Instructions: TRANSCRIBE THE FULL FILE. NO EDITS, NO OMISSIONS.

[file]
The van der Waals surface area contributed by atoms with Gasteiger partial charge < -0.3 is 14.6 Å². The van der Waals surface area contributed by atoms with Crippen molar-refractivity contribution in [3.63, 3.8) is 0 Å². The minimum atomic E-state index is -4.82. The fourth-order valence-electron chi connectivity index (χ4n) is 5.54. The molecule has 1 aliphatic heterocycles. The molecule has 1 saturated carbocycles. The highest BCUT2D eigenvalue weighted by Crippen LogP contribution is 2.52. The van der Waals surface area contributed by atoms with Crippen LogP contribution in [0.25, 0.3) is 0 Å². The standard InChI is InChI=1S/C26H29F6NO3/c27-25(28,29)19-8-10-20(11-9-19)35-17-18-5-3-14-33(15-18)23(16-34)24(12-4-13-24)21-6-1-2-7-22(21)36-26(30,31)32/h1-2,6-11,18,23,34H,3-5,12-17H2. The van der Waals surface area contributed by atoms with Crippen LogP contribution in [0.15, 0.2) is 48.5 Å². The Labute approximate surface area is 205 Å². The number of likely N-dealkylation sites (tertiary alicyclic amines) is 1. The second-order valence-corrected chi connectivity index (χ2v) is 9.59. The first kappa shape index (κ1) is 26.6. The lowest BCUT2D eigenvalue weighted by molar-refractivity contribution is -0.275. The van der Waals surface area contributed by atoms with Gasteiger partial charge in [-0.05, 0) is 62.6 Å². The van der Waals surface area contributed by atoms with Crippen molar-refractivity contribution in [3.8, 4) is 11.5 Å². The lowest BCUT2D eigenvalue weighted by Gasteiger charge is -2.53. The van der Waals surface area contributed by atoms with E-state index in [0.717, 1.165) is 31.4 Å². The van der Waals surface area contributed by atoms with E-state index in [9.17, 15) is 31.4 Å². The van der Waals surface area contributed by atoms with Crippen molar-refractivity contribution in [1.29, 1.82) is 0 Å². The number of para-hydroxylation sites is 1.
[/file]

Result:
The van der Waals surface area contributed by atoms with Gasteiger partial charge < -0.3 is 14.6 Å². The van der Waals surface area contributed by atoms with Crippen molar-refractivity contribution in [3.63, 3.8) is 0 Å². The minimum atomic E-state index is -4.82. The fourth-order valence-electron chi connectivity index (χ4n) is 5.54. The molecule has 1 aliphatic heterocycles. The molecule has 1 saturated carbocycles. The highest BCUT2D eigenvalue weighted by Crippen LogP contribution is 2.52. The van der Waals surface area contributed by atoms with Crippen LogP contribution in [0.25, 0.3) is 0 Å². The standard InChI is InChI=1S/C26H29F6NO3/c27-25(28,29)19-8-10-20(11-9-19)35-17-18-5-3-14-33(15-18)23(16-34)24(12-4-13-24)21-6-1-2-7-22(21)36-26(30,31)32/h1-2,6-11,18,23,34H,3-5,12-17H2. The van der Waals surface area contributed by atoms with Crippen LogP contribution in [0.15, 0.2) is 48.5 Å². The Labute approximate surface area is 205 Å². The number of likely N-dealkylation sites (tertiary alicyclic amines) is 1. The second-order valence-corrected chi connectivity index (χ2v) is 9.59. The first kappa shape index (κ1) is 26.6. The lowest BCUT2D eigenvalue weighted by molar-refractivity contribution is -0.275. The van der Waals surface area contributed by atoms with Gasteiger partial charge in [-0.05, 0) is 62.6 Å². The van der Waals surface area contributed by atoms with Crippen molar-refractivity contribution in [3.8, 4) is 11.5 Å². The lowest BCUT2D eigenvalue weighted by Gasteiger charge is -2.53. The van der Waals surface area contributed by atoms with E-state index in [0.717, 1.165) is 31.4 Å². The van der Waals surface area contributed by atoms with E-state index in [9.17, 15) is 31.4 Å². The van der Waals surface area contributed by atoms with Crippen molar-refractivity contribution in [1.29, 1.82) is 0 Å². The number of para-hydroxylation sites is 1.